3

Background: I had a rooted Nexus 4 with Android 4.4.4 that was working well. Then I got the notification to update to Android 5. To this end, I flashed the stock recovery for Android 4.4.4 from Google and started the upgrade (but I did not unroot the phone, maybe this was a mistake). The upgrade process itself went smoothly. After the upgrade, I re-flashed TWRP 2.8.2 and re-rooted with SuperSU 2.36, and made a backup.

Then, I realised that some data (photos, E-Books, …) were missing. Well, not actually missing, but located under a spurious "0" directory (/storage/emulated/0/0). Additionally, when I attempted to access my E-Book-Folder directly with FBReader, it told me there were insufficient permissions to access the directory.

First, I tried the "Fix Permissions" button in TWRP, but that put me in a boot loop. After restoring the backup, I used the TWRP file manager to move all data from the spurious "0" directory to where they belong and deleted the now empty "0" directory. Rebooting once again brought up the "Optimizing apps" screen, but only for 7 apps. Now I can access my E-Books again, but still no (old) photos in the Google photos app. Photographs taken after the backup show up fine. With the file manager or the terminal, I can access all photos just fine once I call setenforce 0. The permissions shown by ls -Z /storage/emulated/0/DCIM/Camera look alike on all photos, both visible and invisible in the photos app: -rw-rw---- root sdcard_r u:object_r:fuse:s0. So my guess is that there is some additional SELinux permission I have to set on the older image files so the photo app can access them. Therefore my question is: what permission concepts are at work here, and what commands are necessary to assign files/directories to a certain app? Thanks.

Update: I just found out I can take new pictures only with setenforce 0, so there has to be some major SELinux breakage somewhere.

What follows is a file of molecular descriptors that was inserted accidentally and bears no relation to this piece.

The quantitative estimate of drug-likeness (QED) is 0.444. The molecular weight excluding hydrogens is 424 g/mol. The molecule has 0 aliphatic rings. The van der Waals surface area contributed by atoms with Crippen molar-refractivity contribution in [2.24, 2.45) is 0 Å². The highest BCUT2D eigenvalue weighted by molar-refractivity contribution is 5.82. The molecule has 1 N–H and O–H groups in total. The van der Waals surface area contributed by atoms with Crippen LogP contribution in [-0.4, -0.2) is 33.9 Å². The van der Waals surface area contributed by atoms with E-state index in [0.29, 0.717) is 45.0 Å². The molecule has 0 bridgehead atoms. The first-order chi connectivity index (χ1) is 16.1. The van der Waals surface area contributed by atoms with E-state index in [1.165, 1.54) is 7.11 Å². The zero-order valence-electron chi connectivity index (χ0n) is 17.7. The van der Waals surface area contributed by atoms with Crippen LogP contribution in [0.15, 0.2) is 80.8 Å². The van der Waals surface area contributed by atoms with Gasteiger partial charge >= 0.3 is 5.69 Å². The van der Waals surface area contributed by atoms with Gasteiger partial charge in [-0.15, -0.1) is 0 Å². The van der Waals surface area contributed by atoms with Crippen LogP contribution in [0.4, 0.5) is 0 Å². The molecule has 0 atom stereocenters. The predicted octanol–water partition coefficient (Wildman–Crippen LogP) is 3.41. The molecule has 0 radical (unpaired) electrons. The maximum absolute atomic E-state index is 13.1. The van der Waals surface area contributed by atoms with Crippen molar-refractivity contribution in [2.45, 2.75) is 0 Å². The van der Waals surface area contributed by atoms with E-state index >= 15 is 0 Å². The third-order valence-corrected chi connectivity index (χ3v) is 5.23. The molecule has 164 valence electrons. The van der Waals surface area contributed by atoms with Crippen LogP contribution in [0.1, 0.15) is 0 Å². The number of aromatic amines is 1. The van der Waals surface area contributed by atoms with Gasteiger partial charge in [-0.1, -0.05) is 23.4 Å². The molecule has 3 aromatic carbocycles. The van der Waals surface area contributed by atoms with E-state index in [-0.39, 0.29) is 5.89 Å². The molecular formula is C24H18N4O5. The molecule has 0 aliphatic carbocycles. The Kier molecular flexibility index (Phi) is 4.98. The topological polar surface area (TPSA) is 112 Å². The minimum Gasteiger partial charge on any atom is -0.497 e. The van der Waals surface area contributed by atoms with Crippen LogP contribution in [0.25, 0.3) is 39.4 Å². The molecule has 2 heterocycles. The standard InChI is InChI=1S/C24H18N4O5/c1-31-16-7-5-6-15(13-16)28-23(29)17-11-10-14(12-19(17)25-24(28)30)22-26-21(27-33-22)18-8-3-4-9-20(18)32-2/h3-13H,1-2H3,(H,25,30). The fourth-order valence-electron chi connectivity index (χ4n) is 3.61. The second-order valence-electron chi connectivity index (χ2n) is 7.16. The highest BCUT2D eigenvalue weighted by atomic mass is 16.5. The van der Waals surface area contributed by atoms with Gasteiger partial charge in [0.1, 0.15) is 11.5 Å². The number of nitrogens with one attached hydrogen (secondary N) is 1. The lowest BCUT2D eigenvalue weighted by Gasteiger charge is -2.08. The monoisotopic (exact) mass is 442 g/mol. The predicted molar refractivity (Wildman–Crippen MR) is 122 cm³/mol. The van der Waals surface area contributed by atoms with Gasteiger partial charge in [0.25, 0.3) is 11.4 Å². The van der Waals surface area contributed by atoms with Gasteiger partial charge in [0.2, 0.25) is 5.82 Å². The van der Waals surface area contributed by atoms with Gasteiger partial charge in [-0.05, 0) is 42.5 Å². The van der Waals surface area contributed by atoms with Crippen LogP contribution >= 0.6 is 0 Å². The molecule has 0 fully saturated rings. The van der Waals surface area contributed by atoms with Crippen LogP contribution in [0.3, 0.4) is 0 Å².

1

Try using Supersu 2.49 beta for Lollipop (LP) 5.0.

Do a full unroot first.

I have LP 5.0 Touchwiz on my Samsung tab with SElinux enforcing and functioning root. The Supersu version in your recovery can probably be replaced by unpacking your recovery with any number of methods and/or tool-sets, and replacing the archive. The better approach would be to update your recovery if one is available. Also, fix permissions scripts need a different/new approach as of Android 5.0.

This is my imperfect fix permissions script for my other Samsung tab running LP 5.1.1:

#!/system/bin/sh
mount -o rw,remount /system
find -type d -exec chmod 755 {} \;
find -type d -name '.*' -exec chmod 755 {} \;
find -type f -name '.*' -exec chmod 644 {} \;
find -type f -name '.su' -exec chmod 755 {} \;
find -type f -exec chmod 755 {} \;
find -type f -name '*.h' -exec chmod 644 {} \;
find -type f -name '*.a' -exec chmod 644 {} \;
find -type f -name '*.o' -exec chmod 644 {} \;
find -type f -name '*.so' -exec chmod 644 {} \;
find -type f -name '*.so.*' -exec chmod 644 {} \;
find -type f -name '*.c' -exec chmod 644 {} \;
find -type f -name '*.cpp' -exec chmod 644 {} \;
find -type f -name '*.cgf' -exec chmod 644 {} \;
find -type f -name '*.xml' -exec chmod 644 {} \;
  • 1
    Hi! May I know how did you conclude that the permissions of those files should be the one you've written? I guess it's either you compared your ROM with a clean installation and verified the permissions, or perhaps you took the info from a source but forgot to mention. – Firelord Aug 4 '15 at 17:16
  • @Firelord good point, derp okay directories are always 755 unless something special is going on. binaries,scripts and in some instances libraries [special] are always 755 shared libraries, static libraries, configuration files,xml,cfg,config,txt etc., are always 644. It's almost universal with few/special exceptions and it is the "standard" scheme of Android. In 5.0 and beyond directory lockdowns are managed by selinux regardless of ownership or mode. – moonbutt74 Aug 4 '15 at 17:29

Your Answer

By clicking “Post Your Answer”, you agree to our terms of service, privacy policy and cookie policy

Not the answer you're looking for? Browse other questions tagged or ask your own question.